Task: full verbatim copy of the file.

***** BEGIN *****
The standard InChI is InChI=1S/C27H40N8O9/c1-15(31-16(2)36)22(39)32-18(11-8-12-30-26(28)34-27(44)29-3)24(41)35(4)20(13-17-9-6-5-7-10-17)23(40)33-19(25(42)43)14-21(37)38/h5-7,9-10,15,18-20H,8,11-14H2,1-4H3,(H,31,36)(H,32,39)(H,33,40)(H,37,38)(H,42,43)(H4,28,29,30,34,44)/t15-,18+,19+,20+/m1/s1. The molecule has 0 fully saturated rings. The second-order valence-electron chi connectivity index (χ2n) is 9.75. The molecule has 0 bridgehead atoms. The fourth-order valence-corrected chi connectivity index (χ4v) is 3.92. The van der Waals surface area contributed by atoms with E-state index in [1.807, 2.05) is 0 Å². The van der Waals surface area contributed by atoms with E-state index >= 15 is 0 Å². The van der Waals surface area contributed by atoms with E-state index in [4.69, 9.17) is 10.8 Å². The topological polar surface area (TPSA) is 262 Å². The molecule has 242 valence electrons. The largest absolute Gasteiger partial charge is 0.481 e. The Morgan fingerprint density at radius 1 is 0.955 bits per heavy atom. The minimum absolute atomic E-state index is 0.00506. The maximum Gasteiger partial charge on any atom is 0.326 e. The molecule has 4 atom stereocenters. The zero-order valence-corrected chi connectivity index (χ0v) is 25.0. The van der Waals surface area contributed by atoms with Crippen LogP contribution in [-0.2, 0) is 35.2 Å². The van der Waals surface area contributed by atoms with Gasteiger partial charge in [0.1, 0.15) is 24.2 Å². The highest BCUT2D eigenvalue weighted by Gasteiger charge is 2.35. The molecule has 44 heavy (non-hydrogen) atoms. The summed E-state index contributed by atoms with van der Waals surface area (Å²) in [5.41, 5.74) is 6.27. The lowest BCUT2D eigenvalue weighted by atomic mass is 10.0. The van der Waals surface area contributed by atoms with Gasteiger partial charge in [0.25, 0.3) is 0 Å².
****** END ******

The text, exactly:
The standard InChI is InChI=1S/C27H40N8O9/c1-15(31-16(2)36)22(39)32-18(11-8-12-30-26(28)34-27(44)29-3)24(41)35(4)20(13-17-9-6-5-7-10-17)23(40)33-19(25(42)43)14-21(37)38/h5-7,9-10,15,18-20H,8,11-14H2,1-4H3,(H,31,36)(H,32,39)(H,33,40)(H,37,38)(H,42,43)(H4,28,29,30,34,44)/t15-,18+,19+,20+/m1/s1. The molecule has 0 fully saturated rings. The second-order valence-electron chi connectivity index (χ2n) is 9.75. The molecule has 0 bridgehead atoms. The fourth-order valence-corrected chi connectivity index (χ4v) is 3.92. The van der Waals surface area contributed by atoms with E-state index in [1.807, 2.05) is 0 Å². The van der Waals surface area contributed by atoms with E-state index >= 15 is 0 Å². The van der Waals surface area contributed by atoms with E-state index in [4.69, 9.17) is 10.8 Å². The topological polar surface area (TPSA) is 262 Å². The molecule has 242 valence electrons. The largest absolute Gasteiger partial charge is 0.481 e. The Morgan fingerprint density at radius 1 is 0.955 bits per heavy atom. The minimum absolute atomic E-state index is 0.00506. The maximum Gasteiger partial charge on any atom is 0.326 e. The molecule has 4 atom stereocenters. The zero-order valence-corrected chi connectivity index (χ0v) is 25.0. The van der Waals surface area contributed by atoms with Crippen LogP contribution in [-0.2, 0) is 35.2 Å². The van der Waals surface area contributed by atoms with Gasteiger partial charge in [0.1, 0.15) is 24.2 Å². The highest BCUT2D eigenvalue weighted by Gasteiger charge is 2.35. The molecule has 44 heavy (non-hydrogen) atoms. The summed E-state index contributed by atoms with van der Waals surface area (Å²) in [5.41, 5.74) is 6.27. The lowest BCUT2D eigenvalue weighted by atomic mass is 10.0. The van der Waals surface area contributed by atoms with Gasteiger partial charge in [0.25, 0.3) is 0 Å².